It was a Sunday afternoon in August 2012 and Gert-Jan Schenk, the European head of cyber security giant McAfee, had just arrived home from summer vacation.
As he busied himself with unpacking luggage, Schenk’s mobile phone rang, displaying an unfamiliar number. The father of two had his hands full with bags and kids, so he let it go to voicemail. Then the number rang again, and then a third time, before Schenk finally put his things down and answered the phone.
Earlier this year Jonathan Evans, the Director General of MI5 (the UK Security Service), warned that cyber attacks against UK plc were as much of a security challenge as terrorism as far as Britain was concerned. He claimed that UK businesses were being targeted at an 'astonishing' rate driven by "many thousands of people lying behind both state-sponsored cyber espionage and organised cyber crime".
Researchers at Kaspersky Lab have been patiently picking apart the ingenious malware packages that romped through computer networks in the Middle East, sucking up data and destroying Iranian nuclear centrifuges and it seems Kaspersky finds a new addition to the allegedly U.S. and Israeli-sponsored family of cyber-weapons every other month. Monday theyannounced the discovery of the Flame malware’s baby cousin, MiniFlame.
The likelihood that critical infrastructures are woefully vulnerable has been predicted for many years by a few in security circles. Sadly, the reality hit home again last week with the disclosure of ongoing hacks on utilities at national and international levels.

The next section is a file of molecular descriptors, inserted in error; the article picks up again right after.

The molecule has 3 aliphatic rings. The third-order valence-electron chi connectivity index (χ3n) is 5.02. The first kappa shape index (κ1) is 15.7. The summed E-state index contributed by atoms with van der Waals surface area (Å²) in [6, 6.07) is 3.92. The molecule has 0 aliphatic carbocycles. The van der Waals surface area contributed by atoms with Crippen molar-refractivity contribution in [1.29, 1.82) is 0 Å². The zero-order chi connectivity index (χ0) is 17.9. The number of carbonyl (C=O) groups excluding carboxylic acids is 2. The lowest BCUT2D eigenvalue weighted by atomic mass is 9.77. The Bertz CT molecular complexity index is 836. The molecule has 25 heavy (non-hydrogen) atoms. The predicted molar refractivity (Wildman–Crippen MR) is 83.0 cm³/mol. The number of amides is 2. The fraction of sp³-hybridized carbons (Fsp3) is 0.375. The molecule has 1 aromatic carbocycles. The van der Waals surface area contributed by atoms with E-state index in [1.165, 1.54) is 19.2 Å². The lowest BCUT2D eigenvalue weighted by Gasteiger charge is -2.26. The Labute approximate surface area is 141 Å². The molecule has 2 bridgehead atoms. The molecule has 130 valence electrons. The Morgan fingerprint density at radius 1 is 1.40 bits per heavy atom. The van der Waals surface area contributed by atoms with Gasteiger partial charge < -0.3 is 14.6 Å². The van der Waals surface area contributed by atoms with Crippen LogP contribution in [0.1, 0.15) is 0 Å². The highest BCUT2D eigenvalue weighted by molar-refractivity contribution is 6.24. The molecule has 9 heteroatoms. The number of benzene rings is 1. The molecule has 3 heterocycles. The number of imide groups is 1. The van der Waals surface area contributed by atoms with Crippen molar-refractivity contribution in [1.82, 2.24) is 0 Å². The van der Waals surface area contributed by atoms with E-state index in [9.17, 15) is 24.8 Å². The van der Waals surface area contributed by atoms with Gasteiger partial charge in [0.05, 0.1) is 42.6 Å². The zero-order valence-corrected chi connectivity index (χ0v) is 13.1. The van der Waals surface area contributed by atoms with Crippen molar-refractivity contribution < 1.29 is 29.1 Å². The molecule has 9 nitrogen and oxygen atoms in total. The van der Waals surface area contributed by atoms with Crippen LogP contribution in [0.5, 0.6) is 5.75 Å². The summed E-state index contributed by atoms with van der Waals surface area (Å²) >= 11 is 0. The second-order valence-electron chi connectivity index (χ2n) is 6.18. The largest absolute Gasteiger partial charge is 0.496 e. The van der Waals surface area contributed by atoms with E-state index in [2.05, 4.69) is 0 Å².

Iranian Telecommunication and Information Technology Minister Reza Taqipour told the Fars news agency that a national center to coordinate the cyber rescue units among the executive organizations.
Stuxnet worm has attacked Iran's Natanz uranium enrichment center's computers in 2010. After that, during last and current years, Ququ and Flame spy malwares attacked on Iranian computers reportedly.
In April 2011, Iranian officials announced that the country had been targeted by a new computer worm named Stars.
Are we ready for Cyber War? Will a digital Cyber War result in hundreds of millions of deaths both here in the United States and the rest of the world? Are you ready for it? Can you survive without a grocery store and electricity? If not, then you had better get yourself to where you can. If not, then you will be one of the casualties of this next war.
U.S. fears science fiction-style sabotage in new wave of cyber attacks
Malware once were used primarily to destroy the victim's PC, but the scenario has completely changed today.
While surviving the need of wanting to harm with malicious software, for example in the development of cyber weapons, the current trend is to develop agents that serve primarily to the function of spying.
The Stuxnet computer virus, suspected to have been created by the CIA to impede Iran’s nuclear program, may have led to extensive collateral damage by affecting Siemens control software in India and Indonesia to a large extent and in over 100 other countries to a smaller extent.
Since first being detected in 2010, Stuxnet infected over 8,500 Indian systems in the first five days, another 5,000 in Indonesia and about 3,000 in Iran, according to media reports. In all Siemens control software systems in 115 countries are suspected to have been affected.
A senior Iranian lawmaker has lauded Tehran’s achievements in the field of cyber defense, saying the country enjoys the scientific know-how to immediately defuse any threat against its cyber assets.
“Today, the Islamic Republic of Iran has achieved such scientific advancement in the field of cyber operations that it can defuse any attack at the shortest possible time,” Mansour Haqiqatpour, a member of Iran’s Majlis (parliament) Committee on National Security and Foreign Policy, told ICANA on Saturday.